This VUFA defines when you can carry a firearm with or without a license. It is a felony if you have committed other criminal violations, and a misdemeanor if youare otherwise eligible to obtain a permit to carry. Essentially, you could face charges if you are carrying around concealed firearms outside of your home or business without a license.
Example 3. Carrying loaded weapons other than firearms.
Relevant Statute: 18 Pa.C.S. § 6106.1
This law prevents people from carrying a loaded firearm that does not meet the definition and size of a firearm in the VUFA. It is a summary offense charge if convicted, which is one of the least serious charges but it could still result in a loss of your rights. Ensure you do not accept unnecessary consequences by working with a gun crimes defense attorney.
Example 4. Prohibited conduct during an emergency.
Relevant Statute: 18 Pa.C.S. § 6107
The Commonwealth prohibits the carrying of firearms on public streets and property when a local or state government declares the area is under a state of emergency. Exceptions include actively saving another person’s life or property from “peril” or being properly licensed.
Example 5. Carrying firearms on public streets or public property in Philadelphia.
Relevant Statute: 18 Pa.C.S. § 6108
This law prohibits you from carrying a firearm on public streets or property, specifically in the City of Philadelphia. The only exception is if you have a license to do so. We also wrote a very informative article if charged under this statute here and your need more information about the laws that generally surround your situation.
Example 6. Possession of a firearm by a minor.
Relevant Statute: 18 Pa.C.S. § 6110.1
No minor shall possess or carry a firearm anywhere in the Commonwealth. A minor is an individual under age 18. However, there are exceptions when under direct supervision for hunting and training activities.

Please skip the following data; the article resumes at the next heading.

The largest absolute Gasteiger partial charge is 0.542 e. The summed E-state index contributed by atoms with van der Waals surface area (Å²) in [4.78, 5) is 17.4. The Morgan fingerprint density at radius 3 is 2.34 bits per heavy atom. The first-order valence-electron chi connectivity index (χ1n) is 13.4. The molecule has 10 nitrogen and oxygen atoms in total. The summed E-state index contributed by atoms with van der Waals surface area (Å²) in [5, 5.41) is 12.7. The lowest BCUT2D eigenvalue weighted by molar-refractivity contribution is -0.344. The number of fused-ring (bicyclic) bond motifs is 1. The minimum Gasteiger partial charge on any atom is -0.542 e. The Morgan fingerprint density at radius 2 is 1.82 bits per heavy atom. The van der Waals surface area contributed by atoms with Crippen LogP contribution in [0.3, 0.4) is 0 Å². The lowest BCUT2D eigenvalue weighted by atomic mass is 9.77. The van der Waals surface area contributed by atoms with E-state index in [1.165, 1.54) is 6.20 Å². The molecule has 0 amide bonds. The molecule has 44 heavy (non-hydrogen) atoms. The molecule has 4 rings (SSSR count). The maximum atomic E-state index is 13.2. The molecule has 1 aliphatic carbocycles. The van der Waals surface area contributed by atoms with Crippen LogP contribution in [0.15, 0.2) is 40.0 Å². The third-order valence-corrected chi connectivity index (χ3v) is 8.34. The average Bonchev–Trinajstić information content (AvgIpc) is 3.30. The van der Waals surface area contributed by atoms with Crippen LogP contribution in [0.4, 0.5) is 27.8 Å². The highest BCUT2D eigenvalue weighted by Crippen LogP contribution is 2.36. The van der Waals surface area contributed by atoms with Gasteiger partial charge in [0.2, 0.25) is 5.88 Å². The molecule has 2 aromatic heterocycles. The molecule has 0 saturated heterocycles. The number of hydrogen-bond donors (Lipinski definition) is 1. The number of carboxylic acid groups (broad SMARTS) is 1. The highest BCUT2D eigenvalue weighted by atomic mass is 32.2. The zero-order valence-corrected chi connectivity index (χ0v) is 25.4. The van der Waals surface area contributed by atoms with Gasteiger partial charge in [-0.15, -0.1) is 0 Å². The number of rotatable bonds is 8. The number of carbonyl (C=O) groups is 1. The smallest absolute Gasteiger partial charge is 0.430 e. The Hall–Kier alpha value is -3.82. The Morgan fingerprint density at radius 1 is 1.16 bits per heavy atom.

Several other types of VUFA charges exist under these laws that we may not have covered in this article. However, this overview of VUFA examples helps you locate relevant statutes, what they mean, and how they could affect your situation.
What to Do If Charged with a Violation of the Uniform Firearms Act
Losing your rights, going to jail, paying thousands in fines, and other penalties can be frightening. However, your VUFA charges are defensible in court.
Keep in mind that prosecutors must prove that police gathered evidence properly, that you possessed the firearm and other elements under each individual statute. Accomplishing this feat is not always as straightforward as they want you to think. Possessory crimes often involve motions to suppress evidence that can get some or all of the evidence in the case thrown out.
That is why you should hire a Philadelphia gun crimes defense lawyer. We will review their evidence, methodologies, and allegations. If we find civil rights violations, procedural errors, and other misdeeds, you can count on your attorney to raise these issues at the right time.
Related Article: A take on Commonwealth v. Arter: The Exclusionary Rule and Motions to Suppress Evidence at Parole and Probation Revocation Hearings
Call Shuttleworth Law for a Free Case Evaluation
You do not have to rescind your gun rights without putting up a fight and clearing your name. Shuttleworth Law can get you no-cost information about your situation.